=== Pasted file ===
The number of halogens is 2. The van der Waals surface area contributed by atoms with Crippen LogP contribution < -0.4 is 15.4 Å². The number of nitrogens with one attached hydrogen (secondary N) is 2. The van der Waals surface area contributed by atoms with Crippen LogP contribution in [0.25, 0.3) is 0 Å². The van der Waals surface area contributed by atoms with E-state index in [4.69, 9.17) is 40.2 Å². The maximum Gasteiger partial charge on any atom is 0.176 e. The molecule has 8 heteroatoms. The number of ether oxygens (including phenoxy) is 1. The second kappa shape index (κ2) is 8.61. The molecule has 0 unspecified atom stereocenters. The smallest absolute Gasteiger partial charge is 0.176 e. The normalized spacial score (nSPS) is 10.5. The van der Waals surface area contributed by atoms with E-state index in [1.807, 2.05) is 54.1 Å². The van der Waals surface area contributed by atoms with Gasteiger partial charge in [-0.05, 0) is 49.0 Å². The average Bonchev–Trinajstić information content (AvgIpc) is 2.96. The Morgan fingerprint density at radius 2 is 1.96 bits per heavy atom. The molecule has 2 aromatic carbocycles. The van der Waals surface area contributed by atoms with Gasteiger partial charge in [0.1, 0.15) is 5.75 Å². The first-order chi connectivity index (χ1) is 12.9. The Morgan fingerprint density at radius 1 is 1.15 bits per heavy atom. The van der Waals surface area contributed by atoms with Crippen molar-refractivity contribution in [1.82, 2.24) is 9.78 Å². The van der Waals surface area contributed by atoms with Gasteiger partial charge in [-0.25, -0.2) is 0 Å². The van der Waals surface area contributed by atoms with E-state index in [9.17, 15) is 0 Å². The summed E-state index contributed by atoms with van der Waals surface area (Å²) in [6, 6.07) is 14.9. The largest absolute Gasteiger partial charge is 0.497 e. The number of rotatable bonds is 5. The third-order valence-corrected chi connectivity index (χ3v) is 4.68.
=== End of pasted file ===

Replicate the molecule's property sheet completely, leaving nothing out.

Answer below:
The number of halogens is 2. The van der Waals surface area contributed by atoms with Crippen LogP contribution < -0.4 is 15.4 Å². The number of nitrogens with one attached hydrogen (secondary N) is 2. The van der Waals surface area contributed by atoms with Crippen LogP contribution in [0.25, 0.3) is 0 Å². The van der Waals surface area contributed by atoms with E-state index in [4.69, 9.17) is 40.2 Å². The maximum Gasteiger partial charge on any atom is 0.176 e. The molecule has 8 heteroatoms. The number of ether oxygens (including phenoxy) is 1. The second kappa shape index (κ2) is 8.61. The molecule has 0 unspecified atom stereocenters. The smallest absolute Gasteiger partial charge is 0.176 e. The normalized spacial score (nSPS) is 10.5. The van der Waals surface area contributed by atoms with E-state index in [1.807, 2.05) is 54.1 Å². The van der Waals surface area contributed by atoms with Gasteiger partial charge in [-0.05, 0) is 49.0 Å². The average Bonchev–Trinajstić information content (AvgIpc) is 2.96. The Morgan fingerprint density at radius 2 is 1.96 bits per heavy atom. The molecule has 2 aromatic carbocycles. The van der Waals surface area contributed by atoms with Gasteiger partial charge in [0.1, 0.15) is 5.75 Å². The first-order chi connectivity index (χ1) is 12.9. The Morgan fingerprint density at radius 1 is 1.15 bits per heavy atom. The van der Waals surface area contributed by atoms with Crippen molar-refractivity contribution in [1.82, 2.24) is 9.78 Å². The van der Waals surface area contributed by atoms with Gasteiger partial charge in [-0.25, -0.2) is 0 Å². The van der Waals surface area contributed by atoms with E-state index in [9.17, 15) is 0 Å². The summed E-state index contributed by atoms with van der Waals surface area (Å²) in [6, 6.07) is 14.9. The largest absolute Gasteiger partial charge is 0.497 e. The number of rotatable bonds is 5. The third-order valence-corrected chi connectivity index (χ3v) is 4.68.